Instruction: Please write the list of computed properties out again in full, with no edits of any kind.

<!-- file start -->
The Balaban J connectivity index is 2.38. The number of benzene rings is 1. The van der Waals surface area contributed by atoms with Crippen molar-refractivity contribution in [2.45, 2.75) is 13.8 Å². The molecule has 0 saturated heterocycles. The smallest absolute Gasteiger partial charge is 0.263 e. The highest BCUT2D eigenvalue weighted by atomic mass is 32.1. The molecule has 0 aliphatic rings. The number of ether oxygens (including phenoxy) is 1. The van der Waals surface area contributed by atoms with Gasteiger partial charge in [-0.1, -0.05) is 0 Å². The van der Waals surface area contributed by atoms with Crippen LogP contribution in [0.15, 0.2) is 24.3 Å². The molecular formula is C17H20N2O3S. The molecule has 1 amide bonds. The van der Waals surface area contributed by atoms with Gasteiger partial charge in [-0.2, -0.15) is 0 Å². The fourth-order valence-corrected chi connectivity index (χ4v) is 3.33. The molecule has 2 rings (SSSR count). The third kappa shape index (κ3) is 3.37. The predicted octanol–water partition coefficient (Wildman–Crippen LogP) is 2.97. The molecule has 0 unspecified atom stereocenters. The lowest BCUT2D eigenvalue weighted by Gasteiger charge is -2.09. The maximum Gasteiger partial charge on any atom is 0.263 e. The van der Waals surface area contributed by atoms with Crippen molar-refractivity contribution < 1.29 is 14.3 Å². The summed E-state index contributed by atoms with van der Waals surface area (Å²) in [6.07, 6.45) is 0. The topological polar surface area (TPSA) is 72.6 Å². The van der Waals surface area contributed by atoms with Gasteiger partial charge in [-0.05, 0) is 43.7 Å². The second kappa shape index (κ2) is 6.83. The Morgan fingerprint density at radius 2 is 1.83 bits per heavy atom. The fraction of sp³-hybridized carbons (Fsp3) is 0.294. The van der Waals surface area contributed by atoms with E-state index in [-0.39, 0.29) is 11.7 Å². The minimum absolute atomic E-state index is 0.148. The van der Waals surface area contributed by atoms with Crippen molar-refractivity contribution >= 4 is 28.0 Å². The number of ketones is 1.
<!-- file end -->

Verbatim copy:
The Balaban J connectivity index is 2.38. The number of benzene rings is 1. The van der Waals surface area contributed by atoms with Crippen molar-refractivity contribution in [2.45, 2.75) is 13.8 Å². The molecule has 0 saturated heterocycles. The smallest absolute Gasteiger partial charge is 0.263 e. The highest BCUT2D eigenvalue weighted by atomic mass is 32.1. The molecule has 0 aliphatic rings. The number of ether oxygens (including phenoxy) is 1. The van der Waals surface area contributed by atoms with Gasteiger partial charge in [-0.1, -0.05) is 0 Å². The van der Waals surface area contributed by atoms with Crippen LogP contribution in [0.15, 0.2) is 24.3 Å². The molecular formula is C17H20N2O3S. The molecule has 1 amide bonds. The van der Waals surface area contributed by atoms with Gasteiger partial charge in [-0.2, -0.15) is 0 Å². The fourth-order valence-corrected chi connectivity index (χ4v) is 3.33. The molecule has 2 rings (SSSR count). The third kappa shape index (κ3) is 3.37. The predicted octanol–water partition coefficient (Wildman–Crippen LogP) is 2.97. The molecule has 0 unspecified atom stereocenters. The lowest BCUT2D eigenvalue weighted by Gasteiger charge is -2.09. The maximum Gasteiger partial charge on any atom is 0.263 e. The van der Waals surface area contributed by atoms with Crippen molar-refractivity contribution < 1.29 is 14.3 Å². The summed E-state index contributed by atoms with van der Waals surface area (Å²) in [6.07, 6.45) is 0. The topological polar surface area (TPSA) is 72.6 Å². The van der Waals surface area contributed by atoms with Gasteiger partial charge in [-0.05, 0) is 43.7 Å². The second kappa shape index (κ2) is 6.83. The Morgan fingerprint density at radius 2 is 1.83 bits per heavy atom. The fraction of sp³-hybridized carbons (Fsp3) is 0.294. The van der Waals surface area contributed by atoms with E-state index in [-0.39, 0.29) is 11.7 Å². The minimum absolute atomic E-state index is 0.148. The van der Waals surface area contributed by atoms with Crippen molar-refractivity contribution >= 4 is 28.0 Å². The number of ketones is 1.